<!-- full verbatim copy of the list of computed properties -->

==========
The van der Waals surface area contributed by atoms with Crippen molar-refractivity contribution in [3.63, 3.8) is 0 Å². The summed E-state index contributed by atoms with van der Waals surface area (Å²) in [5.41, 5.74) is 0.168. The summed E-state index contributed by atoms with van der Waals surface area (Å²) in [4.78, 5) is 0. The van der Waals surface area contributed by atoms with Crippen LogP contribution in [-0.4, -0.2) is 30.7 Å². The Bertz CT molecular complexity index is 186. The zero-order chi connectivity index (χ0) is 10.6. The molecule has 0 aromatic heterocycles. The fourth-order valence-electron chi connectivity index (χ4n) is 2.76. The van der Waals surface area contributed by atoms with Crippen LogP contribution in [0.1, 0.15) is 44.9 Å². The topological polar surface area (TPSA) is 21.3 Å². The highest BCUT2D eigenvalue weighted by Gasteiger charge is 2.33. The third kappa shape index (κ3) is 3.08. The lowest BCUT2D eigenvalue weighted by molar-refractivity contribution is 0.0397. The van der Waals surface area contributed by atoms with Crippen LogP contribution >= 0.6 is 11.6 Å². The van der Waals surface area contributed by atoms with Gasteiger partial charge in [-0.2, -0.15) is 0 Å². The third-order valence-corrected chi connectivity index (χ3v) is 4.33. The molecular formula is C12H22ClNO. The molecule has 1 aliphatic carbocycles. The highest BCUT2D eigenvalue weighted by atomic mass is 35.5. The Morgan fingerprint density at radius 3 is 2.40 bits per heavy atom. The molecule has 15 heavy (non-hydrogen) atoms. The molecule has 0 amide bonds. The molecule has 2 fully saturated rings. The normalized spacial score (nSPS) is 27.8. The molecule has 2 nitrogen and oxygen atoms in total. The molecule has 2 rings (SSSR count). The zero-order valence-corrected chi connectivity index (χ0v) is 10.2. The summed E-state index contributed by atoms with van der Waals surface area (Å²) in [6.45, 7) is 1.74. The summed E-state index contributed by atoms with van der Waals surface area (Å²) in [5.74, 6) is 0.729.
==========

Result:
The van der Waals surface area contributed by atoms with Crippen molar-refractivity contribution in [3.63, 3.8) is 0 Å². The summed E-state index contributed by atoms with van der Waals surface area (Å²) in [5.41, 5.74) is 0.168. The summed E-state index contributed by atoms with van der Waals surface area (Å²) in [4.78, 5) is 0. The van der Waals surface area contributed by atoms with Crippen LogP contribution in [-0.4, -0.2) is 30.7 Å². The Bertz CT molecular complexity index is 186. The zero-order chi connectivity index (χ0) is 10.6. The molecule has 0 aromatic heterocycles. The fourth-order valence-electron chi connectivity index (χ4n) is 2.76. The van der Waals surface area contributed by atoms with Crippen LogP contribution in [0.1, 0.15) is 44.9 Å². The topological polar surface area (TPSA) is 21.3 Å². The highest BCUT2D eigenvalue weighted by Gasteiger charge is 2.33. The third kappa shape index (κ3) is 3.08. The lowest BCUT2D eigenvalue weighted by molar-refractivity contribution is 0.0397. The van der Waals surface area contributed by atoms with Crippen LogP contribution >= 0.6 is 11.6 Å². The van der Waals surface area contributed by atoms with Gasteiger partial charge in [-0.2, -0.15) is 0 Å². The third-order valence-corrected chi connectivity index (χ3v) is 4.33. The molecular formula is C12H22ClNO. The molecule has 1 aliphatic carbocycles. The highest BCUT2D eigenvalue weighted by atomic mass is 35.5. The Morgan fingerprint density at radius 3 is 2.40 bits per heavy atom. The molecule has 15 heavy (non-hydrogen) atoms. The molecule has 0 amide bonds. The molecule has 2 fully saturated rings. The normalized spacial score (nSPS) is 27.8. The molecule has 2 nitrogen and oxygen atoms in total. The molecule has 2 rings (SSSR count). The zero-order valence-corrected chi connectivity index (χ0v) is 10.2. The summed E-state index contributed by atoms with van der Waals surface area (Å²) in [6.45, 7) is 1.74. The summed E-state index contributed by atoms with van der Waals surface area (Å²) in [5.74, 6) is 0.729.